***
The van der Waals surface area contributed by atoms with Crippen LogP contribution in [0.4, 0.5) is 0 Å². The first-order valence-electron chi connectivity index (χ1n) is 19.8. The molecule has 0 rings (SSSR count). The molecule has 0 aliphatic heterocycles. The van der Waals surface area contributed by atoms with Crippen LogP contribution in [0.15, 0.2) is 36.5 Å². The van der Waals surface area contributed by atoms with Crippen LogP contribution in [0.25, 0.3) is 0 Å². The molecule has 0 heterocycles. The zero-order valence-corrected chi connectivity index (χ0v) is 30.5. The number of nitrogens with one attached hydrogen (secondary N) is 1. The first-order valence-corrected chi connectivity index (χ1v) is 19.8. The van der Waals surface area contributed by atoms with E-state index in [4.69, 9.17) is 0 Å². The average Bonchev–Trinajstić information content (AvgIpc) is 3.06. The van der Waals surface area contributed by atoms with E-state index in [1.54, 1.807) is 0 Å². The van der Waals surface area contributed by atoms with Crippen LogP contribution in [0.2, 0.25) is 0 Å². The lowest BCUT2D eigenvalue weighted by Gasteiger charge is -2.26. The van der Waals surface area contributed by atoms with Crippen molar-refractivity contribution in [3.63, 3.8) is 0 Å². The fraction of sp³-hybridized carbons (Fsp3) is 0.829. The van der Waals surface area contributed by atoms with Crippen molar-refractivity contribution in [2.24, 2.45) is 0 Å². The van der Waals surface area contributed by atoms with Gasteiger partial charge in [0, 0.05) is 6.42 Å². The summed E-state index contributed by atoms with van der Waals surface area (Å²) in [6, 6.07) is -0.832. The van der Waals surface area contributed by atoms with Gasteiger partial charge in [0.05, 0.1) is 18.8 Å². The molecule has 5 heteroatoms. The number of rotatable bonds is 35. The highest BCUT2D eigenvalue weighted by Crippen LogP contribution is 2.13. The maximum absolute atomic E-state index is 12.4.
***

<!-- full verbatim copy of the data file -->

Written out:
The van der Waals surface area contributed by atoms with Crippen LogP contribution in [0.4, 0.5) is 0 Å². The first-order valence-electron chi connectivity index (χ1n) is 19.8. The molecule has 0 rings (SSSR count). The molecule has 0 aliphatic heterocycles. The van der Waals surface area contributed by atoms with Crippen LogP contribution in [0.15, 0.2) is 36.5 Å². The van der Waals surface area contributed by atoms with Crippen LogP contribution in [0.25, 0.3) is 0 Å². The molecule has 0 heterocycles. The zero-order valence-corrected chi connectivity index (χ0v) is 30.5. The number of nitrogens with one attached hydrogen (secondary N) is 1. The first-order valence-corrected chi connectivity index (χ1v) is 19.8. The van der Waals surface area contributed by atoms with E-state index in [4.69, 9.17) is 0 Å². The average Bonchev–Trinajstić information content (AvgIpc) is 3.06. The van der Waals surface area contributed by atoms with E-state index in [1.54, 1.807) is 0 Å². The van der Waals surface area contributed by atoms with Crippen LogP contribution in [0.2, 0.25) is 0 Å². The lowest BCUT2D eigenvalue weighted by Gasteiger charge is -2.26. The van der Waals surface area contributed by atoms with Crippen molar-refractivity contribution in [3.63, 3.8) is 0 Å². The fraction of sp³-hybridized carbons (Fsp3) is 0.829. The van der Waals surface area contributed by atoms with Crippen molar-refractivity contribution in [2.24, 2.45) is 0 Å². The van der Waals surface area contributed by atoms with Gasteiger partial charge in [0, 0.05) is 6.42 Å². The summed E-state index contributed by atoms with van der Waals surface area (Å²) in [6, 6.07) is -0.832. The van der Waals surface area contributed by atoms with Gasteiger partial charge in [0.05, 0.1) is 18.8 Å². The molecule has 5 heteroatoms. The number of rotatable bonds is 35. The highest BCUT2D eigenvalue weighted by Crippen LogP contribution is 2.13. The maximum absolute atomic E-state index is 12.4.